I don't get angry with people. I will very occasionally get frustrated, but I don't get into fights where people are yelling and such.

This might not be ideal. It might be a manifestation of the same reticence that leads to me not talking to landlords when something goes wrong in my apartment, for fear I'd be making too many demands of them. It's utterly irrational, I get it. I need to get better at stating my needs.

But it also occurs to me that, if you feel like you're not getting heard, even after stating your needs, you've fallen into the quintessential modern trap: rejecting a thousand+-year-old way of doing things, without an understanding of what you ought to use to replace it.

People have been yelling at each other for much longer than a thousand years.

I don't think I've ever screamed at someone. Maybe not even as a child? I was bizarrely calm, from the stories I've heard, ever since I had language.

But screaming at people – a tool to use exceptionally rarely, obviously – is something that people have been doing to hash out their issues since before history began. It's possible I've discarded this tool too early, if I find my issues un-hashed.

Here's the replacement I've recently tried to use, for a conflict that mere words have not solved over weeks of discussion: I just imagine what I'd yell at someone. I'm a pretty calm guy, so realistically, I'm not sure I could sustain yelling at someone for, like, five minutes. That's literally unimaginable – I tried, pretty hard, to imagine something like that, and I couldn't. That's not who I am.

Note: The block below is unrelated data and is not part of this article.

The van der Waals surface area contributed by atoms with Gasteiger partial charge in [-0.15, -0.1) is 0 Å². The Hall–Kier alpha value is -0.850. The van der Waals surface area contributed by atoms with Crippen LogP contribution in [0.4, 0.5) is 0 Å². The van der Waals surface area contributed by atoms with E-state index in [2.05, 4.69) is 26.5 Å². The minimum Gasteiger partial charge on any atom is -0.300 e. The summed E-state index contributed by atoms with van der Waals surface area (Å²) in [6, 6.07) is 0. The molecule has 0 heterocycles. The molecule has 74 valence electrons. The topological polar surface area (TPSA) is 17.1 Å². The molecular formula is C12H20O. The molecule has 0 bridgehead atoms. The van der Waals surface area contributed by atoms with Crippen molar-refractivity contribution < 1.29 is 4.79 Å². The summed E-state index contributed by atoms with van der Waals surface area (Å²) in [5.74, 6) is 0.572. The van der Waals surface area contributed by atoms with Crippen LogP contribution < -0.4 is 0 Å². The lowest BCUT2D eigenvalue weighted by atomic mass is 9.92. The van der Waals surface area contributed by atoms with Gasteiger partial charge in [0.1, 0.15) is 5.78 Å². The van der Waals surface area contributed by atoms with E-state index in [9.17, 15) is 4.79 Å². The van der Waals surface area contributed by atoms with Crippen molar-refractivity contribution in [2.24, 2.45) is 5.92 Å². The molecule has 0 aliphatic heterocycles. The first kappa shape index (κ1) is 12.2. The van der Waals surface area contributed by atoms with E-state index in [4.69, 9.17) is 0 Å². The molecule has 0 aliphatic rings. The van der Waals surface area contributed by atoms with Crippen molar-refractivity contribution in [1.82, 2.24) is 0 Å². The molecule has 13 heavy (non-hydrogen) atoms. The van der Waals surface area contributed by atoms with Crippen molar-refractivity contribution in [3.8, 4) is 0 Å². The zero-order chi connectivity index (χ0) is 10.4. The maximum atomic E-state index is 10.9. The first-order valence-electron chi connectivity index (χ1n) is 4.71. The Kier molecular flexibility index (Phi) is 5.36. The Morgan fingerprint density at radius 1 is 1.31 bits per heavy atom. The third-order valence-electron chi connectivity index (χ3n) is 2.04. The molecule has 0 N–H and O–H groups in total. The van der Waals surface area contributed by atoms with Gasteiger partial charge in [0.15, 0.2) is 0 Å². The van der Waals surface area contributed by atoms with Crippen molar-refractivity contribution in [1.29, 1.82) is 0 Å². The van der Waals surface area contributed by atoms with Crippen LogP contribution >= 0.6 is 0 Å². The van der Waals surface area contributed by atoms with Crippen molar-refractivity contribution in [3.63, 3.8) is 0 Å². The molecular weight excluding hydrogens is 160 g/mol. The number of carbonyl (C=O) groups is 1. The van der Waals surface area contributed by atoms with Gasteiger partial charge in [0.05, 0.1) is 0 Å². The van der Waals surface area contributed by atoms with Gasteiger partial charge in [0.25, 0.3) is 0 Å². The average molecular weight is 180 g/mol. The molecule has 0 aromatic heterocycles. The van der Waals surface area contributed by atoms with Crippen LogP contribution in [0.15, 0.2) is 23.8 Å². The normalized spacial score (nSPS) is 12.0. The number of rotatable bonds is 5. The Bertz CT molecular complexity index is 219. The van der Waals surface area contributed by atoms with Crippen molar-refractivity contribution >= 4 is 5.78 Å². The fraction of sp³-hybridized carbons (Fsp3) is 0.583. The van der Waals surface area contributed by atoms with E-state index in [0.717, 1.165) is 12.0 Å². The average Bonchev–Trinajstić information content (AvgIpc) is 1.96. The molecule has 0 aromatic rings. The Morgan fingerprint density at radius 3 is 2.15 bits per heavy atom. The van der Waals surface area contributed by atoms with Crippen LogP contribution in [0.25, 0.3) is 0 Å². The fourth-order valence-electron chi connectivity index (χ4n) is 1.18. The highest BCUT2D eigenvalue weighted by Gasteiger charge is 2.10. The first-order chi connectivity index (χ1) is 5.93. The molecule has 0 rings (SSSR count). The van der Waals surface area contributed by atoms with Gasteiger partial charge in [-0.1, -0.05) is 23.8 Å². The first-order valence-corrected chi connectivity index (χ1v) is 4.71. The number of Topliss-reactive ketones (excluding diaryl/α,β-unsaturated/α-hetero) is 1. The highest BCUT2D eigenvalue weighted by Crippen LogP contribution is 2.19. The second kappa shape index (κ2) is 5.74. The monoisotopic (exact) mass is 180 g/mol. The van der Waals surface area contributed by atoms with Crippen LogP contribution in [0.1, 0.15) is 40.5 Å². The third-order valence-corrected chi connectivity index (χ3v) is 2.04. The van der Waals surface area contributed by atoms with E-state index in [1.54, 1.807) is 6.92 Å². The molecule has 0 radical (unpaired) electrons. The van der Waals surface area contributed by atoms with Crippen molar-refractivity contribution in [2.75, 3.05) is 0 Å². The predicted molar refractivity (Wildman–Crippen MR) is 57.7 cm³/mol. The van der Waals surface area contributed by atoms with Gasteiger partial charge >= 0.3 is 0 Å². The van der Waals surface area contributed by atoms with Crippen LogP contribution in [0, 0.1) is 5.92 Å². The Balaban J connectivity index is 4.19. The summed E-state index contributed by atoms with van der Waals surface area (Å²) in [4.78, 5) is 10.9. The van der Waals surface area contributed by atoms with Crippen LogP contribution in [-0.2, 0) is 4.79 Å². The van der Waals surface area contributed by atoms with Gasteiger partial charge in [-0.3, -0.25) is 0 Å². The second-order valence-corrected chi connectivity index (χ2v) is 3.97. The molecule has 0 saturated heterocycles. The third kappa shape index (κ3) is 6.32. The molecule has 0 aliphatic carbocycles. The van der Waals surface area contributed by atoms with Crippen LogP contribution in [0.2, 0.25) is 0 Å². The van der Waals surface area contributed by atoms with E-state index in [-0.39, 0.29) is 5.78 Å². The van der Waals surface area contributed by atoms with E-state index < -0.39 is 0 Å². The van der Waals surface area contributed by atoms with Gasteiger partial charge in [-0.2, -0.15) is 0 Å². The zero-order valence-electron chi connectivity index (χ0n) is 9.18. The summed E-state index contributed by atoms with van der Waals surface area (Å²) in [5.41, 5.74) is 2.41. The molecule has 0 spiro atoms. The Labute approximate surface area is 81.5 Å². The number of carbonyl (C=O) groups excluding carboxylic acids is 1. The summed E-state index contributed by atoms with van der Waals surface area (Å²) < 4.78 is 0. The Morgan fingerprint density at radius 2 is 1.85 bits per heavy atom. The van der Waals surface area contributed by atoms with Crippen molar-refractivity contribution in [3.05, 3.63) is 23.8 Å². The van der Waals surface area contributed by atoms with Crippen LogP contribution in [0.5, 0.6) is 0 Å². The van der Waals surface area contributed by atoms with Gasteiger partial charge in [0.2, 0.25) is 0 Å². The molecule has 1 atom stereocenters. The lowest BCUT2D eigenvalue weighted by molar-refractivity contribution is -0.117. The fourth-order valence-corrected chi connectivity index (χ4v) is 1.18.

But I could probably yell a few things, in those moments where I'm most upset with someone. And it helped me figure out the root of what upset me, and what I needed to be heard. A vivid imagination for 30 minutes left me with one or two sentences I can say to someone, and if I give it a codename or something I'm sure it'll be memorable.

That's all we want. We want to be heard, to have someone understand the turmoil they've caused inside of us, when we yell. Sometimes we just need to let that turmoil out.

But I think it can be let out into our imaginations first, if you've taken the time to develop a strong imagination. Obviously that's a bit of a longer term process, but if that's an option, it sure seems better than just boiling and boiling and boiling until you don't get to choose when you explode. That's... not good at all.

I'm not sure I can improve upon tradition. I don't think I can – real wisdom is knowing when to subordinate yourself and your reasoning to the observation that the world exists the way it has for a reason. That all the parts are important even when they don't seem to be.

But considering I'm already throwing tradition out of the window by not yelling at people, it is my duty to find a replacement. And this seems reasonable.